Library of America
Sherwood Anderson’s interrelated collection of short stories is a masterpiece of the form. As good as other works such as The Triumph of the Egg are nothing quite matches the magic of Winesburg, Ohio. Published 100 years ago, it is both modern and wistful, describing a time, even when it was first published in1919, that had long passed. It is that mix of wide-eyed realism and a kind of nostalgia for a small town America that never quite was what it seemed, which makes Winesburg such a compelling read.
Winesburg opens with a form of a frame story, or at least the idea of one. An old writer has written a book about the truths of men, the truths that make them grotesques. It is a book that is never published, but are we reading it? Is Winesburg full of grotesques? I won’t answer that, but even this little story has the marks of an Anderson jewel: multiple levels of story telling, that of the writer and the carpenter; a desire to touch something metaphysical: a truth, an emotion, a dream; and a concision of style that is not minimalist, but is never long. His brief paragraph about the carpenter which captures the horrors of the Civil War and what we now call PTSD is fascinating.
There are a couple overriding occupations for Anderson: the rise of the modern industrial world; and the dark, unsaid disappointments of the inhabitants. The former theme weaves its way throughout as a coloration. It creates the idea of an idyllic small town America, one pure, quiet and beautiful. It is a powerful image, one that still animates American thinking. Usually, he is discrete in his descriptions: a beautiful sunset, the laughter of berry pickers on their way home in the dusk. Other times he is direct, discussing the rise of machines, the coming of industrialism (an archaic usage that captures the passion for the machine age).
It is the latter, though, were Anderson spends most of his time. In a town of 1900 during the mid 1890s, few are happy: failed marriages; marriages made in haste when one lover becomes pregnant; dreams of passion foundering on the realities of a marriage. For Anderson it is not just the social constraints that are important, but the internal passions, often unvoiced and vaguely understood. They drive his characters to take a lover or marry, because they see in the other a way out of a small town, a boring life. The big cities of Cleveland and Chicago are always off in the distance, tempting, influencing, putting ideas into the heads of the inhabitants. He captures it well in most stories, but the two stories about Elizabeth Willard, a sick woman who slowly fades away in her forties, are stand outs. Both show a woman fully aware of the disappointments in her life and unable to overcome the depression which it brings on. But she finds a kind of solace in hoping her son, George the one character who moves throughout all the stories in the work, will leave town much like she wanted to before she married her husband. He also creates a kind of tender connection in her relationship with Dr Reefy. Both of them are damaged individuals and they find in her visits a kind of solace, a forbidden love that is never quite spoken, not quite realized, but gives them a fleeting hope. It is in these moments the nostalgia darkens and this ideal place is less than ideal. A passage from the penultimate story captures this sense well.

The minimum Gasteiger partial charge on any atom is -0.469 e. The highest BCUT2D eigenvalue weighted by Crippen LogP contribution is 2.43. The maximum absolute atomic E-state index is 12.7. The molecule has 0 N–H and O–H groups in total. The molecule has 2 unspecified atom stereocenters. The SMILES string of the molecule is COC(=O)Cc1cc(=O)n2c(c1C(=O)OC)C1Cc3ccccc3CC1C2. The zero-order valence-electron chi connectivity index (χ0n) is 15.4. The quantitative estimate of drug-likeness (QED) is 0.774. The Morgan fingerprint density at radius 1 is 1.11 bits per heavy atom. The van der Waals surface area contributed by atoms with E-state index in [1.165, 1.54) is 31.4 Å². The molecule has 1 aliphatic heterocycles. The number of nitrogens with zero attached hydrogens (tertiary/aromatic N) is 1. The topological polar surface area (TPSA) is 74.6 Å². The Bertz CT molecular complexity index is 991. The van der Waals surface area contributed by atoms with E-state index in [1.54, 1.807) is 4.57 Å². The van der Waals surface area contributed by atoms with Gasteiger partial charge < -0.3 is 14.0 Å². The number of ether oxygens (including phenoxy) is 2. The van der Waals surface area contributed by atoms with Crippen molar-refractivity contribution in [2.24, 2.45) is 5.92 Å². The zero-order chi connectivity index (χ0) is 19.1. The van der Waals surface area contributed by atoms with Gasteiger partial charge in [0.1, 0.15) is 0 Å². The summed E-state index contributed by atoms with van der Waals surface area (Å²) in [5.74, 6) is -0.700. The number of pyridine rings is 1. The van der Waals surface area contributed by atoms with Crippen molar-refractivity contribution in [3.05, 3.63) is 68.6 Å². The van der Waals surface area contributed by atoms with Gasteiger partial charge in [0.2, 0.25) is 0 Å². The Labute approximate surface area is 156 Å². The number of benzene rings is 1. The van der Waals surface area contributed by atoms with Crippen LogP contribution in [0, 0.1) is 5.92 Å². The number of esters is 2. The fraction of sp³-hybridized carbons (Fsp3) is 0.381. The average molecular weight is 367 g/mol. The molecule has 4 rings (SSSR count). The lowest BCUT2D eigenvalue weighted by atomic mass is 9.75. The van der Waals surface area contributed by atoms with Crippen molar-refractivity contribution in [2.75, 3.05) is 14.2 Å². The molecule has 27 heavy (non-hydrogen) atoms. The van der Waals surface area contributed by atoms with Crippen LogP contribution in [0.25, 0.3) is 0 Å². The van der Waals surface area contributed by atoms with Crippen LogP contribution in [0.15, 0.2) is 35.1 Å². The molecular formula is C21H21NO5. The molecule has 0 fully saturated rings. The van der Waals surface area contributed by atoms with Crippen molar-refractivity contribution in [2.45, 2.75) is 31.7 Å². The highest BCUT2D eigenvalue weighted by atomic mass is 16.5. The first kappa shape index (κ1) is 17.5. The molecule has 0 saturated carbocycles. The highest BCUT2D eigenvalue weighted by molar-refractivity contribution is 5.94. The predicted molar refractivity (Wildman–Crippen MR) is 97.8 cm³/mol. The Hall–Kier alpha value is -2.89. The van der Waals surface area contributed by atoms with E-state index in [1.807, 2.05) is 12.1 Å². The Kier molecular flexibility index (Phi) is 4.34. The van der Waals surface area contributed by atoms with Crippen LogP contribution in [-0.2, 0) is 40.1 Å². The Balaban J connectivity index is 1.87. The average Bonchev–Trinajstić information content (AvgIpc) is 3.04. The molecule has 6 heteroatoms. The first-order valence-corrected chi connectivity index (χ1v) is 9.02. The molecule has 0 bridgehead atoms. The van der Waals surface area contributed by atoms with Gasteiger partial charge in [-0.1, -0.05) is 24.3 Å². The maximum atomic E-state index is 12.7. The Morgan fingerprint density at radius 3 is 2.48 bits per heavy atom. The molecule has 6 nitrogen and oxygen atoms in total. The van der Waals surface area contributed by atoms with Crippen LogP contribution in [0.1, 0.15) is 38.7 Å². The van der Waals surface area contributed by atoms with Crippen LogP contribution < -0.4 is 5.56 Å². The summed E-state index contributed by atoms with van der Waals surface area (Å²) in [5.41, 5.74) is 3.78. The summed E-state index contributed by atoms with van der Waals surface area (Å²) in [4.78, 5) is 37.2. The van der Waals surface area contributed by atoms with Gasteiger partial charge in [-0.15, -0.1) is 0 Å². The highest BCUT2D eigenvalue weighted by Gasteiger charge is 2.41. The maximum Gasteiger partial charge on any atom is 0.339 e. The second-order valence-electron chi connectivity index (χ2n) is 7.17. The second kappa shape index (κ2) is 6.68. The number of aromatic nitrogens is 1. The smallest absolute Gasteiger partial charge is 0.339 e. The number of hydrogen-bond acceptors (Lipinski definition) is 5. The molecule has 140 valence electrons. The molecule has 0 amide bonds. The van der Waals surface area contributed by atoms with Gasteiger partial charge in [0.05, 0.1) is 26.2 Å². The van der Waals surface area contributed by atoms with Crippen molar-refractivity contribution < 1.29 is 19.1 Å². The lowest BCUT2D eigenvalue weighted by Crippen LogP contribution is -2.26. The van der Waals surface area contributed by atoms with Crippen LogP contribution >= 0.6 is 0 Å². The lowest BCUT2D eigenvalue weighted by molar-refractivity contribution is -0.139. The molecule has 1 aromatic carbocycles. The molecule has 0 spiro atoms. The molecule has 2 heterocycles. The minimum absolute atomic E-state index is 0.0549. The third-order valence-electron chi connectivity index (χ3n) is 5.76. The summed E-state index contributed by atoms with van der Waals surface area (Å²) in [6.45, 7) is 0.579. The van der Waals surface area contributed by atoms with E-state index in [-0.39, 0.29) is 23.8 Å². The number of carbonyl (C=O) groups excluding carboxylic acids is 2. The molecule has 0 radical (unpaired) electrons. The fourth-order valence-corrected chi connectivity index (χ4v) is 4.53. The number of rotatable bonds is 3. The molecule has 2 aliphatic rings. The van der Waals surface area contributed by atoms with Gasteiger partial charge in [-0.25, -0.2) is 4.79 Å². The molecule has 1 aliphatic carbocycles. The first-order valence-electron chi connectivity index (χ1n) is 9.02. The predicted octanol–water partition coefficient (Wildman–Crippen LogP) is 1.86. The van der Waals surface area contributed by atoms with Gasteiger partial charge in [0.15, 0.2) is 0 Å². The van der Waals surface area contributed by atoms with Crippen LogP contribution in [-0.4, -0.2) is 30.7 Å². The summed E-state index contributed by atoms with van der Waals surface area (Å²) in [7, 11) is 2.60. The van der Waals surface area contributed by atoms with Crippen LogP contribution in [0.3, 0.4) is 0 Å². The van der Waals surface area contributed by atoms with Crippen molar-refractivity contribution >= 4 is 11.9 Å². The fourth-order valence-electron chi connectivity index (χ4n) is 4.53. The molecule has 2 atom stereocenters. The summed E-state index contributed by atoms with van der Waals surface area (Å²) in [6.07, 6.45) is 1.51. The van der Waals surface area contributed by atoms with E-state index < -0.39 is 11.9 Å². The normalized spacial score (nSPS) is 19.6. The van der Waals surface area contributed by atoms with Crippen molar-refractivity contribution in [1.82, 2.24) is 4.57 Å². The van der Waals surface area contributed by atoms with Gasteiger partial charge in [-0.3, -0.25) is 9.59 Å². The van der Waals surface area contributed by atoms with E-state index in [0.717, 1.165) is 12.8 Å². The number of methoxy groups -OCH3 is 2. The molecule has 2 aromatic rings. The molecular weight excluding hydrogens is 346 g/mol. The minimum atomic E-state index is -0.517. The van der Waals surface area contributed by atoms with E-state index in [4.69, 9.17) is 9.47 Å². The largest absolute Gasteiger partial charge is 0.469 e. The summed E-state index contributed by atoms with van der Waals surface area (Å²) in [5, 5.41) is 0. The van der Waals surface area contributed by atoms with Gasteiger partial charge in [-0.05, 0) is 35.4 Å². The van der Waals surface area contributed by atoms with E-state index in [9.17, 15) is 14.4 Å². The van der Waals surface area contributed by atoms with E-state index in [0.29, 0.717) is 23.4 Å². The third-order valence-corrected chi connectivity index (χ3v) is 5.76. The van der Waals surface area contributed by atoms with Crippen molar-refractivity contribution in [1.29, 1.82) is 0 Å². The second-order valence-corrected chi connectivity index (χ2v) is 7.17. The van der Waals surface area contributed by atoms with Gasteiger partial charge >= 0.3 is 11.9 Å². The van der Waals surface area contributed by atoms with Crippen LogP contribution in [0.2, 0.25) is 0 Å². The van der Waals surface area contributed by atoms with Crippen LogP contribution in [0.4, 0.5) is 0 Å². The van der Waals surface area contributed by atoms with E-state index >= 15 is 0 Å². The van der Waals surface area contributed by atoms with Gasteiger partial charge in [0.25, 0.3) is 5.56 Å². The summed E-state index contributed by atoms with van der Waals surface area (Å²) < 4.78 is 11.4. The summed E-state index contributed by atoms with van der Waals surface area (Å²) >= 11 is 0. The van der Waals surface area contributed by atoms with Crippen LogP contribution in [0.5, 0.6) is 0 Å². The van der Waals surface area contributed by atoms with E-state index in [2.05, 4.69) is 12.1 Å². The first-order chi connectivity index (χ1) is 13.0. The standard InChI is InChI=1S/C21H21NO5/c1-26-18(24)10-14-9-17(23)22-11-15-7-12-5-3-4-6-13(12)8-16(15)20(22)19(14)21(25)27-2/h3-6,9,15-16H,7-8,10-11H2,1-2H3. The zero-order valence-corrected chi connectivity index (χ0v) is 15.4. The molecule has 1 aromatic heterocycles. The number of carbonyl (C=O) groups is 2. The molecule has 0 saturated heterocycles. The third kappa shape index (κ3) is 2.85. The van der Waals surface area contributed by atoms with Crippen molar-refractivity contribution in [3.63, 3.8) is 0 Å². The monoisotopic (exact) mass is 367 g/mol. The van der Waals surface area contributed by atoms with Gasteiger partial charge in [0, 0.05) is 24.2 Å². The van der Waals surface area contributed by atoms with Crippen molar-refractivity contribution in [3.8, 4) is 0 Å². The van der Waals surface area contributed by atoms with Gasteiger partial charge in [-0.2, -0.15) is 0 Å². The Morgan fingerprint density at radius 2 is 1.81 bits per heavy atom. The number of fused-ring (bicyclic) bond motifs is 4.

There is something memorable in the experience to be had by going into a fair ground that stands at the edge of a Middle Western town on a night after the annual fair has been held. The sensation is one never to be forgotten. On all sides are ghosts, not of the dead, but of living people. Here, during the day just passed, have come the people pouring in from the town and the country around. Farmers with their wives and children and all the people from the hundreds of little frame houses have gathered within these board walls. Young girls have laughed and men with beards have talked of the affairs of their lives. The place has been filled to overflowing with life. It has itched and squirmed with life and now it is night and the life has all gone away. The silence is almost terrifying. One conceals oneself standing silently beside the trunk of a tree and what there is of a reflective tendency in his nature is intensified. One shudders at the thought of the meaninglessness of life while at the same instant, and if the people of the town are his people, one loves life so intensely that tears come into the eyes.
Winesburg, Ohio is still a masterwork of the short form that still holds up.The creative vision of his short stories are still magical. And the picture of a world already long past when he wrote the collection, has the right mix of darkness and light, showing that there is no perfect past. Small town America, despite the glowing memories made manifest in places like Disney’s Main Street, was as unfulfilling as any other place; perhaps even more.